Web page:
to be interviewed by the Sunday Press, about what was it like
to win an all-ireland final. And he built up a wonderful picture.
A special carriage from Tralee for the team to Dublin. A bus to
meet them at Kings bridge. They were staying in a big hotel. A
bus into Croke Park then on Sunday. To look out the field and
see 80,000 people was fantastic. The time came to go out and march
behind the Artane boys band. They learned how to march. One whole
night of training in those days was devoted to marching. They’d
bring in the local band and a man from the army to teach the people
how to march. And they;d all be thrilled. The left foot would
start it off and so on. The player said that proudly marching
behind the Artane boys band was heaven on earth. But then he happened
to look up at the Hogan stand and he saw women there. And he finished
the interview with a sentence by adding Taking up mens seats.
Is it for this that I have broken my back all year. Thanks be
to God that attitude is gone. Anyone privileged to walk behind
the Artane boys band now knows that if he looks up at the stands
that he will see women there. And he’ll see as many women
as men. Everyone that is here tonight I’m sure that you can
connect them in one way or another with the people who brought
those cups. You might be parents, you might be friends,

you might be connected, you might be the trainer. I’m sure
tonight when you saw them walking in there in what was called
the Parade of Champions. One thing that was on your mind is that
you are very proud of them all. I’ll be keeping an eye on
the Cork players again this year. I have the privilege of broadcasting
every All-Ireland that the Cork ladies have played in, they are
unbeaten. Any good team can win two in a row, it takes a mighty
team to win three in a row. Thats the challenge to Juillet and
the rest of the team. On this night next year may we all be alive
and well.”

Thus ended a wonderful speech. Then the eagerly awaited presentations
were made First up were the under 14’ s and Conor O’Brien
outlined their unbeaten session culminating in the All-Ireland
triumph when they scored 11-9 against Dublin. James masters began
the presentation with capt Denise O’Brien and the remaining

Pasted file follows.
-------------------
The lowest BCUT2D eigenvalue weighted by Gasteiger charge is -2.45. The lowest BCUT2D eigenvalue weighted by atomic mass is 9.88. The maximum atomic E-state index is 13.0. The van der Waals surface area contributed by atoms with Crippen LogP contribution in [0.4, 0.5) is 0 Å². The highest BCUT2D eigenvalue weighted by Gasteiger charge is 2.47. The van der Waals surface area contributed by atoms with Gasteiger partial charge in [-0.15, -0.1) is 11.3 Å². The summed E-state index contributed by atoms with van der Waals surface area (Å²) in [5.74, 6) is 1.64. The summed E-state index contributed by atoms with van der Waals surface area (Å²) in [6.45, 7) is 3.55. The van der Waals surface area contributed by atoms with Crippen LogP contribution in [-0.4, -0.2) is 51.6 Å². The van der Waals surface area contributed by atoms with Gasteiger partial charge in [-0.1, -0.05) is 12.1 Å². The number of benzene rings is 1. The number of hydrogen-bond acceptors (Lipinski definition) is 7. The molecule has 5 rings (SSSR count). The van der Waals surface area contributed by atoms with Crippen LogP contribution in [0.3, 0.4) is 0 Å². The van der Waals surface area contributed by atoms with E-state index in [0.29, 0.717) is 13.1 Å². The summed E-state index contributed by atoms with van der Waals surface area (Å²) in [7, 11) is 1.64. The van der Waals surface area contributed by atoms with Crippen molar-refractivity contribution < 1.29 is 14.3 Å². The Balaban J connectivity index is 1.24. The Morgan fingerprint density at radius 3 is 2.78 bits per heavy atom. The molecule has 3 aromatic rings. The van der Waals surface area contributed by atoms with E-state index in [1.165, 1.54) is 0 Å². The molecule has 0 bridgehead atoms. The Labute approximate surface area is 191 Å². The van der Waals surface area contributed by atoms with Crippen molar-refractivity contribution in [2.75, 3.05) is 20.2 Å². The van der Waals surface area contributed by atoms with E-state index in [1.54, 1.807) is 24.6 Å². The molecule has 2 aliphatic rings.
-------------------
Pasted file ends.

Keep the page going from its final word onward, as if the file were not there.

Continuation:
28 in the panel received their medals in turn. They also won the
under 14 All-Ireland blitz. Next up were the under 16’s and
I was privileged to introduce them, they fell to Dublin at the
final hurdle going for 3 in a row and led by Sandra Conroy, they
received their Munster medals to great acclaim, from Munster President
the legendary Michael Ryan who won 5 Senior titles as Coach to
the Deise girls and is now a selector with Justin McCarthy for
the mens team.

Ted O’Donovan outlined the great achievements of the Minor
team, coming back from the dead to defeat Dublin in extra time
in the Semi, they were fortunate to live to fight another day
when they drew with Galway in the final. The replay was won comprehensively
1-22 to 0-8. National President Geraldine Giles presented the

The team of the Senior Ladies then walked the catwalk led by capt
Juliet Murphy and Michael O”Muircheartaigh did the honours
presentation wise with Manager Mary Collins calling them forward.Various
presentations were made to outgoing officers. and team mentors.
Mary Power had stepped down after 12 years treasurer, with the
Board and was involved with every Cork team from under 14 to Senior
in that time. Denis Murphy made a special Presentation to Juliet
Murphy on behalf of the Cokmans Association in London she was
unable to make their dinner when it clashed with the underdogs

The Lord Mayor Michael Ahern made presentations of medallions
to the Senior panel. Sharon O’Keefe and the Lady Mayoress
were presented with flowers. The formal show over everybody had
a terrific time dancing to the lively band until the wee hours.
Roll on the new season. Its going to be so busy, I am taking my
holidays in January. Im off to New Orleans with $40,000 raised
for the hurricane Katrina Fund for Fr Cuddy O’Connell. My
thanks to all who supported the fund-raising especially all who
purchased pictures. The goodness and generosity of people never
ceases to amaze me.

Have a great New Year and don’t forget the table quiz at Eire
og, this coming Friday.

Fr Liam Kelleher PRO